OpenDNS has released a ‘technology preview’ of a new security tool known as DNSCrypt. DNSCrypt encrypts all DNS data between you and your internet service provider (ISP) or DNS provider, like OpenDNS, preventing illegal traffic “snooping, tampering, or even hijacking”.
So what is DNS? DNS is basically the phonebook of the internet – a system for translating human-readable and memorable domains like sociable.co into numerical IP addresses like 184.108.40.206. Some DNS providers like OpenDNS provide an extra layer of security on top of this with additional services like phishing protection, content filtering and beginning today encryption.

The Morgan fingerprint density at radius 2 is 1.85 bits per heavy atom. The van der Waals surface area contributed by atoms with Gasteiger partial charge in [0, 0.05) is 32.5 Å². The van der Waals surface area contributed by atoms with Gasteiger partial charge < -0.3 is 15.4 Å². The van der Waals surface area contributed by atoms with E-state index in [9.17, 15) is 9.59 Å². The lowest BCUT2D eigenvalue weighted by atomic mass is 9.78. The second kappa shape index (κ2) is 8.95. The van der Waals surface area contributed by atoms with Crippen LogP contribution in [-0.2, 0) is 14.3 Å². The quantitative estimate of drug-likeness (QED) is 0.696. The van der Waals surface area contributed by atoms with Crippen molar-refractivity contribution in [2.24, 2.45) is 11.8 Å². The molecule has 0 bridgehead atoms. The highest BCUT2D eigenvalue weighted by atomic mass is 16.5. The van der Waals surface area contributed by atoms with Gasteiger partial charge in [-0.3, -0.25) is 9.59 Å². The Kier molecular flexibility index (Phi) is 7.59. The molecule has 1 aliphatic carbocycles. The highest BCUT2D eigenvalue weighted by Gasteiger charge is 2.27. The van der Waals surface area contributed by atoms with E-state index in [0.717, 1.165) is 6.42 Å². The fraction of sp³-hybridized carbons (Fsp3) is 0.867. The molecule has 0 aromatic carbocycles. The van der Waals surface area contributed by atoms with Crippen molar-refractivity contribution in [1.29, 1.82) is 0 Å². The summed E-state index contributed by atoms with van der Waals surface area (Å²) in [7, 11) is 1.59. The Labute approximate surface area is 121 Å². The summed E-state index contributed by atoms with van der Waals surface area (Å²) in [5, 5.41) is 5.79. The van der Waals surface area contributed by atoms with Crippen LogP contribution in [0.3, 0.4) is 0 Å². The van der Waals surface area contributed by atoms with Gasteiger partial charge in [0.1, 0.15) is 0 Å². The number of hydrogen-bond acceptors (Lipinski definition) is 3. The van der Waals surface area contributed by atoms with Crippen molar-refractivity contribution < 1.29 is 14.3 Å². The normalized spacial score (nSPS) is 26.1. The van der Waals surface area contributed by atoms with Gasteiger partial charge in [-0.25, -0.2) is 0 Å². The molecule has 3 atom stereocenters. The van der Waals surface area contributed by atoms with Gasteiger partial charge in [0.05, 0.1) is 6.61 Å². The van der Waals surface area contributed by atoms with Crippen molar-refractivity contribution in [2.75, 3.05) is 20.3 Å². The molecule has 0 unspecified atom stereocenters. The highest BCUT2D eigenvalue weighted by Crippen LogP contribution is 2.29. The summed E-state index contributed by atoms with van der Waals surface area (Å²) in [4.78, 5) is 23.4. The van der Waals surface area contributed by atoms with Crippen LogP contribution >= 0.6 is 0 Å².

Available as a free download for Mac OS X, with Windows and Linux support coming next year, DNSCrypt wraps all DNS traffic between you and your DNS provider with encryption – this portion of internet traffic is commonly referred to as the “last mile”.
This “last mile” is often seen as the most vulnerable part of the internet’s infrastructure, where unscrupulous individuals with know-how and intent can eavesdrop or spy on users’ activity. Places like coffee shops and restaurants that offer unsecured internet access are particularly vulnerable to such “man-in-the-middle” attacks.
OpenDNS has stated that DNSCrypt’s code will be open-sourced in the near future.